Across the Country, A Movement Builds Against Anti-Asian Hate

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Across the Country, A Movement Builds Against Anti-Asian Hate
Rallies held in New York, Chicago, San Francisco as advocates push for Atlanta attack to be investigated as a hate crime.
SHOW TRANSCRIPT

Across the country, from California to New York, hundreds have marched united against anti-Asian hate and held vigils to remember the Atlanta shooting victims.  

"The reality is that this could have been me or my sister or my family," says Umi Akiyoshi.

Since the start of the pandemic, the Asian American community has been faced with discrimination and attacks and often blamed for the pandemic. What happened in Atlanta has galvanized people. 

"It's hard to go through something like this and just be by yourself," says one of the Asian American vigil attendees.  

Asian American advocacy groups are calling the shooting by a White male gunman a hate crime because of the eight victims killed, a majority of them were Asian women. Jo-Ann Yoo, the executive director of advocacy group Asian American Federation, said, "He could have gone to any spa but he chose the Asian American Spas and he chose to kill Asian American workers."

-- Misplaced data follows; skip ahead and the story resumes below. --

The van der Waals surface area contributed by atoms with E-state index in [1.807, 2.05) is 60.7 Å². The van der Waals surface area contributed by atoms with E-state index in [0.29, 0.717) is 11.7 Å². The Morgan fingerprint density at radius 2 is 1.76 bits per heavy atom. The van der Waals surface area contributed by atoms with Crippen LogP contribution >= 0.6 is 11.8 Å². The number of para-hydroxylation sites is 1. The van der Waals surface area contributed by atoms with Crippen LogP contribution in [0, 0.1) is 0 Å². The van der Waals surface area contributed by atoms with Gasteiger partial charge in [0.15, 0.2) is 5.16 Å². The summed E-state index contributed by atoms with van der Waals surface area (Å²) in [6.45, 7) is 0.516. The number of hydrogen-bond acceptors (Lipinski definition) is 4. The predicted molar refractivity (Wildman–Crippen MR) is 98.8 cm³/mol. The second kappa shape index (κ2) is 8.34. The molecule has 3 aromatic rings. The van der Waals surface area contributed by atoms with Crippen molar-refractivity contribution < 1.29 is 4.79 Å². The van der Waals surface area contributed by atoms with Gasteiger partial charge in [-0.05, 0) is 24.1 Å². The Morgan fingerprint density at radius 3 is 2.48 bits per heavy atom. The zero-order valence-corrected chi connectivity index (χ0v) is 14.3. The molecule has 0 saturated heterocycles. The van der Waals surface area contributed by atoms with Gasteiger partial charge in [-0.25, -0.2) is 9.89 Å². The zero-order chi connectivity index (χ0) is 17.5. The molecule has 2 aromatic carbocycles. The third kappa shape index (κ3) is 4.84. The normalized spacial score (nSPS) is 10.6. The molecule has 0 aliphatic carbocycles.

FBI Director Christopher Wray says the shootings don’t appear to be racially motivated, though the case is still under investigation.

"There's no hate crime there? You gotta be kidding! And then for the sheriff's department's office to say the killer had a bad day? The killer had a bad day? Those eight people had bad days! This is outrageous!," said Democratic State Sen. John Liu of New York.

Senator Tammy Duckworth has asked Wray and Attorney General Merrick Garland to look into whether hate crimes against Asian Asian Americans are underreported. On Face The Nation she said, "I wanna see a deeper investigation into whether or not these shootings and other similar crimes are racially motivated. It looks racially motivated to me.  

Activists have seen a rise in Asian attacks. Reporting center Stop AAPI Hate recorded nearly 3,800 anti-Asian incidents since the start of the pandemic, 68% of them were women. 

President Joe Biden and Vice President Kamala Harris,  whose mother is from India, met with Asian American leaders in Atlanta days after the shooting. They acknowledged the ongoing surge of violence against Asian Americans and took a stand against racism and xenophobia.

"A harm against any one of us is a harm against all of us. The president and I will not be silent," said Harris.